IRS Closing Agreement Valid If Not Reviewed by Joint Committee on Taxation?

Published Categorized as IRS Audits, Tax Procedure
Irs Closing Agreement Valid Even If Not Reviewed By The Joint Committee On Taxation, Houston Tax Attorney

In AM 20133301F, the IRS addressed the validity of a closing agreement that was not submitted to the Joint Committee on Taxation or JCT for review prior to signing the agreement.

Facts & Procedural History

The taxpayer was an insurance company whose tax returns were being audited by the IRS.

The IRS and taxpayer asked the IRS Office of Appeals (“Appeals”) to settle an issue related to the taxpayer’s reserves.

The taxpayer and Appeals reached a settlement agreement and formalized the agreement via a closing agreement.

The Appeals team manager and team case leader and the taxpayer signed the closing agreement and did not submit the agreement for review by the JCT.

The taxpayer also filed a tentative carryback claim and the IRS made adjustments for the audit year, which, when combined the settlement agreement, resulted in a tax refund in excess of $2 million.

Both the IRS and the taxpayer desired to keep the closing agreement in place but questioned whether the agreement was valid.

About IRS Closing Agreements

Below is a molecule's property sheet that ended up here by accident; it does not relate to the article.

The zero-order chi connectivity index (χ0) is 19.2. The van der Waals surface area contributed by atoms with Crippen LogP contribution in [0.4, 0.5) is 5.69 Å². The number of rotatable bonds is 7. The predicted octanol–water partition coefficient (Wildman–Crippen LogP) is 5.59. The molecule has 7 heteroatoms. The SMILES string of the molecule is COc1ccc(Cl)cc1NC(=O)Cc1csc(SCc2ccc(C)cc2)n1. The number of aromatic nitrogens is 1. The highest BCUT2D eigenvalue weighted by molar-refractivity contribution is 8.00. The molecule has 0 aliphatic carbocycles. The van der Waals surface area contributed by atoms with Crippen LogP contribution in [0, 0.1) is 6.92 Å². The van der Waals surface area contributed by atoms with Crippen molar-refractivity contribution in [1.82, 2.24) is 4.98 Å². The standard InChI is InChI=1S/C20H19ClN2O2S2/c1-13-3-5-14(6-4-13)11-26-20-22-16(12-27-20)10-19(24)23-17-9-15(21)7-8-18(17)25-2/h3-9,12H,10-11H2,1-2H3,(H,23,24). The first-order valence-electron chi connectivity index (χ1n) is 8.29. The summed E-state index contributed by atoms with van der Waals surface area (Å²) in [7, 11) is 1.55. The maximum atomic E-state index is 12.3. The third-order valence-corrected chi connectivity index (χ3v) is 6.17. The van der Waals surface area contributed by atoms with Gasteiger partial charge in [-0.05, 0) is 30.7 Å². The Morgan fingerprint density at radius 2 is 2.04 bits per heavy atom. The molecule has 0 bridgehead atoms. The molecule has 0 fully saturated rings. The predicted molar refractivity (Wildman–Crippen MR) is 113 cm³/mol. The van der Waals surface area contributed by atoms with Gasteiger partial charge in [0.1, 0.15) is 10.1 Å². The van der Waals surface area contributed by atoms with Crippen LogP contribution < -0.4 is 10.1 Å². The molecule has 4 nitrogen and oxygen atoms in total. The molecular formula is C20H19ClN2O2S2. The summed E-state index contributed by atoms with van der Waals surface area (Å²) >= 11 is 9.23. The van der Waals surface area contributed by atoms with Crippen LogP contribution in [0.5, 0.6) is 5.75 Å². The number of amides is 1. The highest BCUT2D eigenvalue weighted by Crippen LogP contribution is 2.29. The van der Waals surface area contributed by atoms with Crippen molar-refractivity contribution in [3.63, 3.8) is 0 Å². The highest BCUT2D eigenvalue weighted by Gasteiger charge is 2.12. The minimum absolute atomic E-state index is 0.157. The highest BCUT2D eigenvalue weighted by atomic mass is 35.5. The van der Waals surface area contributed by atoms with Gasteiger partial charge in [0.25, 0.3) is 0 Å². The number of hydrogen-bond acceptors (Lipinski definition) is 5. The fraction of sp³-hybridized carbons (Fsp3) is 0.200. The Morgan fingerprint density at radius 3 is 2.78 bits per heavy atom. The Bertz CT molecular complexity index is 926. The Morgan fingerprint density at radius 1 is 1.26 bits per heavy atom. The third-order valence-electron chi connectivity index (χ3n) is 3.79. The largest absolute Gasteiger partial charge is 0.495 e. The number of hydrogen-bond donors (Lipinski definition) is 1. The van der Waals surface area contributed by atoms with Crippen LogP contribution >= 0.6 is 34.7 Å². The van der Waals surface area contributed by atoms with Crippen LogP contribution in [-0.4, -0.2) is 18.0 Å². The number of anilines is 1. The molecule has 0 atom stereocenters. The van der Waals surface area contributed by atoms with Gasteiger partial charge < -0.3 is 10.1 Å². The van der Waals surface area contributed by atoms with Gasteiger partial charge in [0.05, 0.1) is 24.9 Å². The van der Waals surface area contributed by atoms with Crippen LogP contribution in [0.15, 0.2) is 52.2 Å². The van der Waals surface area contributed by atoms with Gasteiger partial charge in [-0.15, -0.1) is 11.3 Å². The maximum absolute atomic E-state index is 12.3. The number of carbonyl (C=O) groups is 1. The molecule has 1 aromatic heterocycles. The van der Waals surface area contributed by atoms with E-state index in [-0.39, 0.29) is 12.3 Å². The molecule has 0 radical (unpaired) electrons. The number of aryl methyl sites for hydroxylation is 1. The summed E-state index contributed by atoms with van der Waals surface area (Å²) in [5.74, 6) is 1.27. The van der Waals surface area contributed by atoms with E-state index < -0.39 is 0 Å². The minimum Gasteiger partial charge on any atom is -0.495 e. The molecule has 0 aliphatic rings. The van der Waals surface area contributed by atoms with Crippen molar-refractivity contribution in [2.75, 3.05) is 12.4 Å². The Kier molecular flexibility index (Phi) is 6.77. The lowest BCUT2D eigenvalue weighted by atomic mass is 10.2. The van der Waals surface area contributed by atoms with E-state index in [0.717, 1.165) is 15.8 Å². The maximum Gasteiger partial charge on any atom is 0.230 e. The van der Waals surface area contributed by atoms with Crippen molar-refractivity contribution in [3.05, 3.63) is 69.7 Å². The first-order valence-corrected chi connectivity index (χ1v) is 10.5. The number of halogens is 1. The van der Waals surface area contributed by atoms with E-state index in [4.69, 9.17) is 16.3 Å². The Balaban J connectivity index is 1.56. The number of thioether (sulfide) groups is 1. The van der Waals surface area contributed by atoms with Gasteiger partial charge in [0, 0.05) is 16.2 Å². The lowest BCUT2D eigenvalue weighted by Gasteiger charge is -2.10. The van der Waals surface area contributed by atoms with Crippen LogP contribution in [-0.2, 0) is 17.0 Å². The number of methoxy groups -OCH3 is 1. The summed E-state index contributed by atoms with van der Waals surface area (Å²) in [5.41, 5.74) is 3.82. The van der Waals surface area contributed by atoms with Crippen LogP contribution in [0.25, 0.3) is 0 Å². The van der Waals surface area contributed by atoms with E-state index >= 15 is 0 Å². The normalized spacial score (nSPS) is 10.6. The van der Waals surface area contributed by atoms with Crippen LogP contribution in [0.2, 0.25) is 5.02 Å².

IRS closing agreements are written agreements to settle a tax issue. They are binding on the taxpayer and the IRS.

They are more formal than closing a case with the IRS by executing a Form 870.

You can read more about IRS closing agreements here.

Is the Closing Agreement Valid?

The question addressed in the IRS memo is whether the closing agreement is valid even though it was not reviewed by the JCT.

The IRS is required to provide a report to the JCT for any refund in excess of $2 million to Subchapter C corporations prior to paying the refund. This requirement is set out in the tax code. This report helps ensure that Congress is aware of what large refunds are being issued and why they are being issued.

On the other hand, Appeals has the authority to sign closing agreements. This is authorized in the delegation orders that govern how the IRS operates.

In considering these rules, the IRS determined that:

In our opinion, the closing agreement was within the Appeals Officer’s settlement jurisdiction and his signature is therefore valid to bind the Service to that agreement. In accordance with the above citations, an Appeals Team Case Leader has authority delegated to him to sign closing agreements in settlements reached in a fast-track mediation. Although the settlement at issue here was statutorily required to be submitted to the JC for its review prior to signing the closing agreement, the failure of the ATCL to submit the agreement for review by the JC does not strip the ATCL of signing authority.

Thus, the IRS concluded that it would not issue the refund in question before the JCT reviewed the closing agreement.

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